by Kate Walton

I don’t always set New Year’s resolutions, but something about turning the page from all the difficulty of 2020 to the more hopeful 2021 compelled me to set some more health focused intentions this year. I have optimistically plotted my 2021 race schedule. I am aiming at a big increase in my vegetable intake and more days of plant-based eating. And I am rounding the corner on Dry January, which is 31 days without consuming alcohol.

I have born witness to someone I love’s struggle with alcohol addiction and I recognize the difference between my experience and their commitment to sobriety and recovery. It is my intention to write about this sensitively and honestly with that distinction firmly in mind.

I enjoy having a drink. But during this time of COVID isolation, drinking had turned into an unconscious, near daily habit. Just like I began my days with a beloved cup of coffee (or two), I was ending my days with a glass (or two) of wine.

While contemplating the new year I put ‘I need to cut down’ on my list of intentions. When some BAMRs suggested participating in Dry January (a month of abstinence), complete with a casual Facebook group for support, I quickly raised my hand and joined them.

Right away, I found my pressure point: The end of the day, when I transition away from work toward dinner. I purposefully stocked beverages I could reach for during this time of day, including kombucha, this delicious aqua fresca, and La Croix.

The temptation usually only lasted a few minutes before fading into the background, but some days I was more preoccupied by it than others. By the time the dinner dishes were done I was always glad to have made it over the hump without giving in to one small glass of wine.

When the disturbing events at the US Capitol took place on January 6,  I thought about abandoning Dry January—just for the night. Then I logged onto our group and saw a post from a fellow BAMR recounting what sports psychologist Dr. Justin Ross previously shared with her. “If you’re not using alcohol to celebrate, it’s probably sending you down the wrong path…It’s putting gasoline on a fire for those things like depression and anxiety.” Aha.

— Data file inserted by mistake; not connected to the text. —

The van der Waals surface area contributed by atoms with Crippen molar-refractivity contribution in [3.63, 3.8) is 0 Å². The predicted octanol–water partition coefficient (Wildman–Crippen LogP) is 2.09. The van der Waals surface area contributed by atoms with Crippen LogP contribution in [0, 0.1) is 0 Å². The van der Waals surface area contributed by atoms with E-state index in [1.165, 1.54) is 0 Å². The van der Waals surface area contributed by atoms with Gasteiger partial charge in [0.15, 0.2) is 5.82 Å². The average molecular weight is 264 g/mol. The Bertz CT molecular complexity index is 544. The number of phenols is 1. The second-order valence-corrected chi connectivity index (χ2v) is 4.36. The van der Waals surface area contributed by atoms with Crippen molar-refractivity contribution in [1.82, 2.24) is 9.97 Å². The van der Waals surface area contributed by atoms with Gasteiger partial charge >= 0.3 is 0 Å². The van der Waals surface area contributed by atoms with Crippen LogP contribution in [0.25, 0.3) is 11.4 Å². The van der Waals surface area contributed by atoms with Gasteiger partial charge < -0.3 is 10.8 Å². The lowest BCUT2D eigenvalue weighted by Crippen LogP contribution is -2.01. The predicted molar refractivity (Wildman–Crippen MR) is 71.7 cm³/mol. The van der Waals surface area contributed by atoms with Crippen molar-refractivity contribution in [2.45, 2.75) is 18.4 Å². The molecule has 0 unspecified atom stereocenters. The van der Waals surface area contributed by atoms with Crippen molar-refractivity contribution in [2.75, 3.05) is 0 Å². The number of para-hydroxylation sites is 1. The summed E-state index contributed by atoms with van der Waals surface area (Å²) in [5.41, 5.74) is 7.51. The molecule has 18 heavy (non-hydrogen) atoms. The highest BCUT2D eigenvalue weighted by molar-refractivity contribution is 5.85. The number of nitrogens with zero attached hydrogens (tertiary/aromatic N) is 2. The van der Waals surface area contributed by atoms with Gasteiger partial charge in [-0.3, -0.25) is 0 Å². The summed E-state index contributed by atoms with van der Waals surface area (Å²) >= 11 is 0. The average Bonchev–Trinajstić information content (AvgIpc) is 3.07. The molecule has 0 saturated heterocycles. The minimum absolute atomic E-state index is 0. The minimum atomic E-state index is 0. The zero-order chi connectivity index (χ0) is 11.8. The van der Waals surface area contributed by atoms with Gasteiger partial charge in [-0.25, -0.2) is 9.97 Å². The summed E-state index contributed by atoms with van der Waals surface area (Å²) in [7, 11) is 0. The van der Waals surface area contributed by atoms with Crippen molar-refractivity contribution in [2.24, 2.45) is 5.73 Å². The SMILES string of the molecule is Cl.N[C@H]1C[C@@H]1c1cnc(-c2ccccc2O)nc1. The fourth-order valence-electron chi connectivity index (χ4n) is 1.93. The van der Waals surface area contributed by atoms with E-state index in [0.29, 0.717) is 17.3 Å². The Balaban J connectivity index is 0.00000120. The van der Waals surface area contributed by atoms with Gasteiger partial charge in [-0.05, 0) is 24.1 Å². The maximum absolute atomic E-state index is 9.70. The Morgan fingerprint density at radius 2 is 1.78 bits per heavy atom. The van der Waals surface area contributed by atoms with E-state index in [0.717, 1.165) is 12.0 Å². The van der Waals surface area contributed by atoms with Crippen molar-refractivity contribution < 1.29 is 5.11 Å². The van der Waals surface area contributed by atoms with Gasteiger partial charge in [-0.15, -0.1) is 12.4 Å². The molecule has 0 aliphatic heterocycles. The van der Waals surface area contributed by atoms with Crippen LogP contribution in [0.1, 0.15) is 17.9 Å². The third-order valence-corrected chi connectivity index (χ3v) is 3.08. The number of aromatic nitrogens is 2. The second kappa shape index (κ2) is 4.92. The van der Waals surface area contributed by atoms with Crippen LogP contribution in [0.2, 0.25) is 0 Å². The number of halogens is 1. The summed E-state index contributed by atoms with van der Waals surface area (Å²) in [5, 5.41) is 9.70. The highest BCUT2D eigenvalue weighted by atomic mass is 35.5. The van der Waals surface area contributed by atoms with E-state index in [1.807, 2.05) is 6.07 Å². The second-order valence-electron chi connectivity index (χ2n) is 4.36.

Using alcohol to manage the anxiety of the day wouldn’t help; it would only hurt. I poured myself a tart cherry kombucha and felt relieved to receive the shared wisdom.

Kate celebrating another trip around the sun with cake + kombucha.

My birthday is in January and my husband, who is an excellent cook, made my favorite pasta. It would have tasted fantastic with a glass of wine, but I moved easily through our lovely family dinner with barely a thought of pouring a drink to celebrate the start of my 49th year.  That day was actually easier than most.

But then there was the random Thursday where my husband made an after-dinner cocktail to enjoy while we watched TV and I couldn’t get over how RUDE that was. Never mind he had offered to join me for Dry January and I told him that wasn’t necessary unless he wanted to. He didn’t. And never mind he had any number of drinks in front of me before then that barely registered. But that night? Rude.

Which goes to show that although abstaining from drinking mostly got easier as the month went along, there were those days it didn’t. And those days weren’t necessarily easy to predict.

With a few days left of Dry January, I can report I’ve lost a few pounds. My sleep, which is typically pretty restless, became marginally less restless. My resting heart rate is down and I’m running faster paces at a lower heart rate. It is easier to run further and more often.

On the mental side, I have become more aware of how alcohol is marketed to women, talked about on social media—and how that’s become part my own relationship to drinking. We are surrounded by messages that drinking is a reward, a form of self-care, an antidote to stress. But those reasons for drinking are not right for me.

I am planning for how I will incorporate the lessons I’ve learned going forward. I am sure I will savor a glass of red wine or enjoy a beer with friend, but I endeavor to set aside habitual use and not respond to stress, boredom and fatigue by pouring myself a drink.  The past month has clearly shown me that tendancy has not had a positive impact on my life.

I am confident I wouldn’t have taken on Dry January—or stuck to it—without the support and accountability of the group. Just like running, these miles are covered by my own two feet, my own intention, effort and commitment. 

Also like running: the miles are a little easier and the load a little lighter with community and support. In other words, we aren’t meant to do this alone.